Once you've broken the steps down it might help you to make a little schedule or list to help you through the process. (But not everyone likes to cross items off a list as much as I do.)
2. Create a space where you can leave things out all the time, or put things away with minimal effort.
Now you'll need a place to work. Maybe you have a family room and can put a table in the corner, maybe you have a dining room table that never gets used (cover the table first to protect it). Perhaps there is a spare room where you can work? I have friends who have no space and still have a permanent space. One has created a desk/work area in a hallway closet. Another has a rolling cart type of cabinet with a work surface.
The point is don't dream and dawdle until you have the perfect space. It's a rare thing. I know one person with a perfect space and she never makes anything any more! Just look around and find a space you can use now. Maybe you have to use a puppy gate to keep the puppy away. Maybe you have to keep the budgie from free-flying in that room. They'll still be happy, because you'll be happy.
If you have very little space to work in, and really no table or shelves to leave things out on, consider purchasing some large plastic bins. I have some large Rubbermaid bins that slide under some of my studio tables. If I'm in the middle of something but for some reason it has to be all put away, I simply place the pieces into these bins and shove the bins under the table. That's what I mean by putting things away with minimal effort. You can get it all out and be busy again in about 60 seconds.
The more you work on a system like this the more ideas of how to refine your workspace and working methods will come to you. When you do finally find yourself talking to the builder about that perfect space you'll know exactly what to ask for.
3. Stop before you are tired.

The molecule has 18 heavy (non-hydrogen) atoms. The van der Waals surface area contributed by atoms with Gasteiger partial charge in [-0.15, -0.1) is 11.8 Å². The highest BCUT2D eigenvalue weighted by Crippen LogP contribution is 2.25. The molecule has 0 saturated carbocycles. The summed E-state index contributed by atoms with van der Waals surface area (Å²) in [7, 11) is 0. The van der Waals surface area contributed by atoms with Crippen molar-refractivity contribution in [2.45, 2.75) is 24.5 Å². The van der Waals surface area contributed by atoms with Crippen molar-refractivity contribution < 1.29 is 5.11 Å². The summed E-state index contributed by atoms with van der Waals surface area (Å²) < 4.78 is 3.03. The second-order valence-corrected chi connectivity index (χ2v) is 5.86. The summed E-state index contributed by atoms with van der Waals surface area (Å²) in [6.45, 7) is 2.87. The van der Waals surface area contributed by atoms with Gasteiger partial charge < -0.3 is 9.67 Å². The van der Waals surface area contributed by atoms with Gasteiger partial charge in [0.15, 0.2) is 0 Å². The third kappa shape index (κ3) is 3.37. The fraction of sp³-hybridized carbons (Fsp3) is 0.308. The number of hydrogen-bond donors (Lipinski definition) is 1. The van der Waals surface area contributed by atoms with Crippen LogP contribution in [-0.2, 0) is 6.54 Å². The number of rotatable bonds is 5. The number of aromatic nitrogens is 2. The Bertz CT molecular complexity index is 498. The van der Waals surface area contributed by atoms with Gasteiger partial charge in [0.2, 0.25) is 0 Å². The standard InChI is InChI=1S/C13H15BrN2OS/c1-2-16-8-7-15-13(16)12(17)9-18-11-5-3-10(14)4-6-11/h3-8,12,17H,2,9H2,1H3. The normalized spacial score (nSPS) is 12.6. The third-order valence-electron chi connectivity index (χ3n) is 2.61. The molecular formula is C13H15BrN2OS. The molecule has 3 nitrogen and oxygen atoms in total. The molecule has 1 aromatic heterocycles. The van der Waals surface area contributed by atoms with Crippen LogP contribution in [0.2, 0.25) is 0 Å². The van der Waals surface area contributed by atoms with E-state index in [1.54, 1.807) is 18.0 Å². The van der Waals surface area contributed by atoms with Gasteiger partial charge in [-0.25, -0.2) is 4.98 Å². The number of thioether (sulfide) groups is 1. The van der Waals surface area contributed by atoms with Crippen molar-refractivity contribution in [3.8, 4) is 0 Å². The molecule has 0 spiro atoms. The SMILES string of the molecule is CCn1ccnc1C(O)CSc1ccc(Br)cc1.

When working in shifts like this don't tell yourself you're going to tear all the paper down at one go. I tore those 30 sheets down in two sessions. I didn't bring the paper into the house until I knew I would have time to tear it because I didn't want to reorganize my flat file. I know from tearing down about 60 sheets of paper in one session that you can really do a number on your hands. I'm not talking about cramping and tightness. The time I tore those 60 sheets I actually rubbed the skin off my knuckles without realizing it until the next day! (Now when I have a lot of sheets to tear down I put bandaids on my right hand's knuckles before I start to tear, to protect them! Or I remember to put on thin cotton gloves with the fingertips cut out.)
Besides preventing injury to yourself, stopping before you are tired means you'll make fewer mistakes. When it comes to measuring boards and cutting decorative paper, I only do those tasks when I am feeling alert. The moment I stop feeling alert I quit.
Now this isn't an invitation to skip a work session. If you come home from work, or finish a day's work in your studio, have a meal, or a break. Then start working on one of the tasks from your list. You'll actually find that you have more energy if you don't put off what you had scheduled to do that evening. You'll get a sense of well-being and accomplishment too, as the project starts to grow around you.
4. Be patient.
You might think that for a task like this the best thing to do is pick a weekend and work like hell on that weekend with no distractions.
You're wrong. Just like it is folly to think you can skip your journaling all week long and "catch up" on the weekend (first of all you can't catch up on something that is about being in the moment) it is unlikely a big weekend push will accomplish as much as you hope. And then you'll have to deal with the let down.
This isn't to say you shouldn't schedule a playdate with friends to make paste paper one weekend, or make your own bookbinding cloth by paper-backing your favorite fabrics. Those can be great and productive weekends.